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WHAT YOU NEED TO KNOW:
Cholecystitis is inflammation of your gallbladder. Your gallbladder stores bile, which helps break down the fat that you eat. Your gallbladder also helps remove certain chemicals from your body. You may have a sudden, severe attack (acute cholecystitis) or several mild attacks (chronic cholecystitis).
Call 911 for any of the following:
- You have chest pain or trouble breathing.
Return to the emergency department if:
- You have severe pain in your abdomen.
- You urinate less than usual.
Contact your healthcare provider if:
- You have a fever or chills.
- You have pain when you urinate.
- Your skin or eyes turn yellow.
- You have questions or concerns about your condition or care.
You may need any of the following:
- Antibiotics treat a bacterial infection.
- Prescription pain medicine may be given. Ask your healthcare provider how to take this medicine safely. Some prescription pain medicines contain acetaminophen. Do not take other medicines that contain acetaminophen without talking to your healthcare provider. Too much acetaminophen may cause liver damage. Prescription pain medicine may cause constipation. Ask your healthcare provider how to prevent or treat constipation.
- NSAIDs , such as ibuprofen, help decrease swelling, pain, and fever. This medicine is available with or without a doctor's order. NSAIDs can cause stomach bleeding or kidney problems in certain people. If you take blood thinner medicine, always ask your healthcare provider if NSAIDs are safe for you. Always read the medicine label and follow directions.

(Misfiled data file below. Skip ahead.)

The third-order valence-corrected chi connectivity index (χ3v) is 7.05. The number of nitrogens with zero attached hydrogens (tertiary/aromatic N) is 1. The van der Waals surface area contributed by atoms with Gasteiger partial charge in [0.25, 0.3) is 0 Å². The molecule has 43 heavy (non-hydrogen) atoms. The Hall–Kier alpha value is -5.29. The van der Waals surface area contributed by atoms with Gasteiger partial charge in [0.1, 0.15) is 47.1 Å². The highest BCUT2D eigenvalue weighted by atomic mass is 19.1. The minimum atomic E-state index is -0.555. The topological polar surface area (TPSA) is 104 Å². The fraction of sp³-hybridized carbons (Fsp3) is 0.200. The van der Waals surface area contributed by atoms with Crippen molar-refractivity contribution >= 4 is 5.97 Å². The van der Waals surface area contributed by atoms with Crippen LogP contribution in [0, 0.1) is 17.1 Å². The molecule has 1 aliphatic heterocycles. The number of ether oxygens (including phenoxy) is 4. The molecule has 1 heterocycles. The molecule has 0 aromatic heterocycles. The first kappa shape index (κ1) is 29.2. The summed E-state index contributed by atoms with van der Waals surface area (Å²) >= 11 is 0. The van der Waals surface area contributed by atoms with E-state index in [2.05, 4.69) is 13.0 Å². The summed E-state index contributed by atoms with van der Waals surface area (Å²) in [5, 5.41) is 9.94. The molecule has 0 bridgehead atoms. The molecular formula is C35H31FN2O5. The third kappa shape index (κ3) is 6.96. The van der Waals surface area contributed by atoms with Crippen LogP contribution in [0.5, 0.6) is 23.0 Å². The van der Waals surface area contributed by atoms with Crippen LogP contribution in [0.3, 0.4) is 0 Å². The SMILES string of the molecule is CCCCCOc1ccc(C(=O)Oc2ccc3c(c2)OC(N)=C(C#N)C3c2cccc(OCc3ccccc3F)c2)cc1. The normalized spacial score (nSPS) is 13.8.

- Take your medicine as directed. Contact your healthcare provider if you think your medicine is not helping or if you have side effects. Tell him of her if you are allergic to any medicine. Keep a list of the medicines, vitamins, and herbs you take. Include the amounts, and when and why you take them. Bring the list or the pill bottles to follow-up visits. Carry your medicine list with you in case of an emergency.
Eat a variety of healthy foods:
This may decrease your symptoms. Healthy foods include fruit, vegetables, whole-grain breads, low-fat dairy products, beans, lean meat, and fish. Ask if you need to be on a special diet.
Follow up with your healthcare provider as directed:
Write down your questions so you remember to ask them during your visits.
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The above information is an educational aid only. It is not intended as medical advice for individual conditions or treatments. Talk to your doctor, nurse or pharmacist before following any medical regimen to see if it is safe and effective for you.
Always consult your healthcare provider to ensure the information displayed on this page applies to your personal circumstances.